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Once upon a time we had the idea of creating a tide clock for our camper van. My wife preferably flies her drone at low tide (bonus if this is a sunset), because of all the beautiful rock formations and pools being revealed.

Of course, it is easy to look up tides online, but we thought it would be convenient to have a tide clock in our van so we can see with a glimpse when the low tides will be that day.

Initially, we both remembered that tides repeat about every 12h25min, so it should be pretty easy to figure out our offset via GPS and we’re good to go… Wrong:

After doing a bit of research on this topic we found this map that shows why: The colors show intensity (blue -> red), white lines show time difference in 1 hour steps. Credit:

Not that simple.

The question now is: What is the magic behind estimating tides? (This is the point where it helps to be interested in maths, and not immediately give up 😉)

If you want to know about the history of tidal physics, we recommend reading the wikipedia article. There have been some very interesting approaches to estimating tides.

I will concentrate on one of the latest approaches that is still maintenanced by the European Commission Joint Research Centre.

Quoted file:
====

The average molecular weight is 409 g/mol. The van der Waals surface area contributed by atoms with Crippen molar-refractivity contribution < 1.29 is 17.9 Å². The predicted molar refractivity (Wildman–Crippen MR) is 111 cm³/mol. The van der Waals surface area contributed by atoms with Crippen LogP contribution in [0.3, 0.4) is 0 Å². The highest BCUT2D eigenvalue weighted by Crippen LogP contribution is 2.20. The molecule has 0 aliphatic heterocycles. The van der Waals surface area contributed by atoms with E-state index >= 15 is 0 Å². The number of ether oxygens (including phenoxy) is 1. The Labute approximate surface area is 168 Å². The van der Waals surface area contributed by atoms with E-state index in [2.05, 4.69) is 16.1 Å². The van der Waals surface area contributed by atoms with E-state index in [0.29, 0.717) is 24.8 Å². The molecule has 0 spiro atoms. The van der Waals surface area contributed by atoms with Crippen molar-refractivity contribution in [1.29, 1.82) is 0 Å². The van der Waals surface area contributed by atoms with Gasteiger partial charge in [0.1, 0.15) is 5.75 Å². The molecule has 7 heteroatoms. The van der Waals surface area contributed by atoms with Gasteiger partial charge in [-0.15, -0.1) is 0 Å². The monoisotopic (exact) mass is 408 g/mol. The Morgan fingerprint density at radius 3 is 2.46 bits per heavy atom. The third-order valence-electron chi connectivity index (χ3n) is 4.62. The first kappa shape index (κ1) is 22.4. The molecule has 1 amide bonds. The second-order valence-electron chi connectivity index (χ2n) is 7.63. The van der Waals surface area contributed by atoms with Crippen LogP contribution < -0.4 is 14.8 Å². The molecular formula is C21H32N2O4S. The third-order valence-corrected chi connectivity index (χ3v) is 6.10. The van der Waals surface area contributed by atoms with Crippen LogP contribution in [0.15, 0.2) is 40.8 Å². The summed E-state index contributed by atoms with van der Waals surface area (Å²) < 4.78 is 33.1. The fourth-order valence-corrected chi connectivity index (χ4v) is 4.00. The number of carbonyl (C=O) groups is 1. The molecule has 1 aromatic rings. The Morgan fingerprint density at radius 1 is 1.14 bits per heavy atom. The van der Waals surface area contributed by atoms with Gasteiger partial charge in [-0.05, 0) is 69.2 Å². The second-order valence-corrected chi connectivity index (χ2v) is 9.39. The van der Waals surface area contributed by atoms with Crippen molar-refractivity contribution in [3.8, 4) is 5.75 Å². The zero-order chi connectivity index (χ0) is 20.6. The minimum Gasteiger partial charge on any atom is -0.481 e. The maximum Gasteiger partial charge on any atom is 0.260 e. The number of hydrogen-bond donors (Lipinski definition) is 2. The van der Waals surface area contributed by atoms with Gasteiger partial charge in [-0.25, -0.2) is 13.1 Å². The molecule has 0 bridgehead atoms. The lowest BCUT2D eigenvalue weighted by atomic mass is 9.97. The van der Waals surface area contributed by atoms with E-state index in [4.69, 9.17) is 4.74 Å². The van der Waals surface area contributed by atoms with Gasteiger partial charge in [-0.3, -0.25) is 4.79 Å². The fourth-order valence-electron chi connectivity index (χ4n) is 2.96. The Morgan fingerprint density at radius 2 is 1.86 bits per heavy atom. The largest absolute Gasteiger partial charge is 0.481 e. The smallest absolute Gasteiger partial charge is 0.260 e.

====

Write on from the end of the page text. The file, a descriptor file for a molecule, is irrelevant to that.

The Repo


The Math

Every location at the coast has it’s own tides. As you can see in the picture above, the coastline, location on the planet, nearby oceans and currents all influence the tides at a given location.

Thus, as each location has it’s own rhythm. The goal now is to analyze this rhythm, derive the parameters to describe it, so we can use this rhythm to predict future values.

An example: On the left you see three signals. sin(x), 0.2*sin(3*x) and the addition of both sin(x) + 0.2*sin(3*x).

In the same way, tides are composed of multiple signals. In the case of tide prediction we need to reverse this first, this means to split it into separate signals and obtain the single components of each (In this example (1,1) and (0.2,3)).